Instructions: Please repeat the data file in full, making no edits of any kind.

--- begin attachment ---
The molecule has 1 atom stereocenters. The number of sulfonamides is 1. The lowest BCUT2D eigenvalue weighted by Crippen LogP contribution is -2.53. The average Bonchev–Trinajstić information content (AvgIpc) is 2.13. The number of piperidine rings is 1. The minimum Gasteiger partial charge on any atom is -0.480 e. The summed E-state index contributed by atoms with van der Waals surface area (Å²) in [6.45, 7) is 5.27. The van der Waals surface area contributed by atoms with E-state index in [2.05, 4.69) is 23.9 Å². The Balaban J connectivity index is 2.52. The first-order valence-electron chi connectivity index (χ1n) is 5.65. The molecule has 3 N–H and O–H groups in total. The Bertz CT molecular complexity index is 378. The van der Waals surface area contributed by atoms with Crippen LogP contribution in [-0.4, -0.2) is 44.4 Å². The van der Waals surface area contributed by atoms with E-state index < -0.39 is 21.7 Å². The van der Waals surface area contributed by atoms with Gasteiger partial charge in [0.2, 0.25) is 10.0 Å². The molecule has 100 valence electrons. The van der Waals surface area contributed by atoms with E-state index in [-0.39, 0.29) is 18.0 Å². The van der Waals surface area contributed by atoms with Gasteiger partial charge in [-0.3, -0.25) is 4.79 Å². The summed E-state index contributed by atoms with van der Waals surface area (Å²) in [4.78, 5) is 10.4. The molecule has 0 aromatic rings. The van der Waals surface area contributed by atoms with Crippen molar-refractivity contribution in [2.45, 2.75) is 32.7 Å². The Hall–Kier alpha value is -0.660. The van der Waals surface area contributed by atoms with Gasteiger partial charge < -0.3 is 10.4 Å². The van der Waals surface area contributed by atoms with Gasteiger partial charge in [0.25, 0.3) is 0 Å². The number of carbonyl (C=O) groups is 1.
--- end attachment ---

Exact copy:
The molecule has 1 atom stereocenters. The number of sulfonamides is 1. The lowest BCUT2D eigenvalue weighted by Crippen LogP contribution is -2.53. The average Bonchev–Trinajstić information content (AvgIpc) is 2.13. The number of piperidine rings is 1. The minimum Gasteiger partial charge on any atom is -0.480 e. The summed E-state index contributed by atoms with van der Waals surface area (Å²) in [6.45, 7) is 5.27. The van der Waals surface area contributed by atoms with E-state index in [2.05, 4.69) is 23.9 Å². The Balaban J connectivity index is 2.52. The first-order valence-electron chi connectivity index (χ1n) is 5.65. The molecule has 3 N–H and O–H groups in total. The Bertz CT molecular complexity index is 378. The van der Waals surface area contributed by atoms with Crippen LogP contribution in [-0.4, -0.2) is 44.4 Å². The van der Waals surface area contributed by atoms with E-state index < -0.39 is 21.7 Å². The van der Waals surface area contributed by atoms with Gasteiger partial charge in [0.2, 0.25) is 10.0 Å². The molecule has 100 valence electrons. The van der Waals surface area contributed by atoms with E-state index in [-0.39, 0.29) is 18.0 Å². The van der Waals surface area contributed by atoms with Gasteiger partial charge in [-0.3, -0.25) is 4.79 Å². The summed E-state index contributed by atoms with van der Waals surface area (Å²) in [4.78, 5) is 10.4. The molecule has 0 aromatic rings. The van der Waals surface area contributed by atoms with Crippen molar-refractivity contribution in [2.45, 2.75) is 32.7 Å². The Hall–Kier alpha value is -0.660. The van der Waals surface area contributed by atoms with Gasteiger partial charge < -0.3 is 10.4 Å². The van der Waals surface area contributed by atoms with Gasteiger partial charge in [0.25, 0.3) is 0 Å². The number of carbonyl (C=O) groups is 1.